Posted By: January 03, 2014

Denis Bradley. Irish News ( Belfast). Friday, January 3, 2014
Where are the Brits?
David Cameron has urged our political parties to make a deal on the three
contentious issues that constrain our politics. The British prime minister is
 urging people to make a deal on issues over which he has complete authority. Having gone
 missing for a few years, the British government is now spinning the yarn
 that the future well-being of the north of Ireland is in the hands of our political parties.
What is even worse is that some of the political parties and a big part of the
population have bought into the myth. Marching and the past have never been devolved
to the assembly and therefore lie in the control of the British government. 
There is an office a
 few hundred yards from the house of Commons with a staff
 that deals with marching and all of the many and complicated
 issues that pertain to the past. Flags are either flying or not flying or at
 half mast and whether or not those positions
can be devolved is beyond me.

So David Cameron is inviting us to collude in the spin (or the half-truth or the
lie) that the quality of our political future is subject to some fundamentalist
eccentricities of our political parties. If we are not careful we are in danger of
being hoodwinked into believing that about 80 per cent of us voted in the good
Friday Agreement to be governed by some combination of unionism and nationalism in a
devolved assembly.

That is not what was on the ballot paper. There were two governments who
 had signed
an international agreement to be co-guarantors of the future of Northern
 Ireland in all circumstances and who would cooperate with each other and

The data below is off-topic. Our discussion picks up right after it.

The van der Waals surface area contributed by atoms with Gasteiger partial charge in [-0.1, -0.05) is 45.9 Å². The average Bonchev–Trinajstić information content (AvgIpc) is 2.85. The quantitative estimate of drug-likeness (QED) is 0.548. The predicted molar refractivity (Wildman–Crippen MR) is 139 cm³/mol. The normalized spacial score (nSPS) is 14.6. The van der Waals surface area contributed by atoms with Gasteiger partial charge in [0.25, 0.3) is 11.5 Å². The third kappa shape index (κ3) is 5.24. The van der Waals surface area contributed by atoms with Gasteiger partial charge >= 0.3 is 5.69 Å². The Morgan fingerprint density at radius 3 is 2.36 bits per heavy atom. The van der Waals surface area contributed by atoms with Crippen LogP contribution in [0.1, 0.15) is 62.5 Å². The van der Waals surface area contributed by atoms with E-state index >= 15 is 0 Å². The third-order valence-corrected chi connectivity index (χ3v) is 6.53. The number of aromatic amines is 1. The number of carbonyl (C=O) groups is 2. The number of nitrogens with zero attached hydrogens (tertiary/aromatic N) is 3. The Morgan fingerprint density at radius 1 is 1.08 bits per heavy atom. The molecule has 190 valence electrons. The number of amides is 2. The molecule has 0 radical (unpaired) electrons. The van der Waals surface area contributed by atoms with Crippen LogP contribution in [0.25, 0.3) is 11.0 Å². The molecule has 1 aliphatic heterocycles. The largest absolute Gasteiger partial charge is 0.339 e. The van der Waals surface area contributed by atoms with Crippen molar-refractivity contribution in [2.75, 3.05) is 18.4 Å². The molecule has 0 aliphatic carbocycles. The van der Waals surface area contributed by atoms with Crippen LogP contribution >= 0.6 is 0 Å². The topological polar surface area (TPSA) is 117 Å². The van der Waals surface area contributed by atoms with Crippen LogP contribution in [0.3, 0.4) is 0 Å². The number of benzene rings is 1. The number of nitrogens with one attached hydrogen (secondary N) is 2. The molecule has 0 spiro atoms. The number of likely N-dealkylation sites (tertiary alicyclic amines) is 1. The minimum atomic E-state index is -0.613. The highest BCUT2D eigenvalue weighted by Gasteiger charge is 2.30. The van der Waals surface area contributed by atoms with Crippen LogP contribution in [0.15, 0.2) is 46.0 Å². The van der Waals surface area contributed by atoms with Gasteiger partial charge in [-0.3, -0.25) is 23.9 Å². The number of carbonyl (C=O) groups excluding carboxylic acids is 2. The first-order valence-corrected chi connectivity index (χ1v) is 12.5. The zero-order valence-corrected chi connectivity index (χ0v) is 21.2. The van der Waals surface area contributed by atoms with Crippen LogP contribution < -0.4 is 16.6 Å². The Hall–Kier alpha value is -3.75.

with local politicians in governing the place fairly while leaving the 
constitutional question now and in
the future to the will of a majority of voters within Northern Ireland. That is 
what was on the ballot paper.
And we didn't get to put a mark on the ballot paper because our politicians 
were great negotiators who could work out a deal. There would have been no
 deals had there not been two governments sitting in the room or outside the 
door to make sure that compromises were made
 and agreements struck. And just for good measure
 there was a government in Washington only too 
willing to weigh in when necessary to twist
a few arms. Ironically, it was the Americans who first flagged up the recent
problems. While Theresa Villiers and Julian King, her main henchman in the 
Northern Ireland office, were trotting out the inept mantra that Northern
 Ireland was open for business, the Americans were warning that things were
 getting dangerously out of control. The Irish government, distracted by its 
economic problems, was slow to get into the game but after a 
mixture of internal and external pressure, Eamon Gilmore
did get stuck in.

Despite advice from the Irish and the Americans, the Brits stood aside from the
Haass negotiations, making it almost predictable that a deal could not be
 sealed. I would expect a first year political intern to know 
that had the parties been told and convinced that the
 governments would do the job if they didn't, Haass 
would have been going home with an agreed document. Given the 
damage that has been done over the last year or so to the economy,
 to policing, to relationships and the boost that has now been handed to
 cynicism, disengagement and dissidence, it is not acceptable
for the British government to pretend that they are not central players. 
The three issues are affecting the well-being and safety
 of people here and if the locals cannot resolve it
 then the two governments have that
 responsibility. The British are co-guarantors
 for the safety of policemen and women who 
will be in the frontline of continuing
 unrest and violence and all those communities
 who are deprived of proper
 policing because the dissidents are encouraged
 by the lack of political agreement.
If David Cameron cannot or will not see what is his moral, legal and political
responsibility then it is the task of the other co-guarantor to bring him and his
government to that awareness. That change of heart is normally
 achieved by charm and
diplomacy or, failing that, by holding someone's
 feet to the fire. We are told
 that the Irish government are good at the former
 and that the American 
Government are sometimes willing to help in the latter.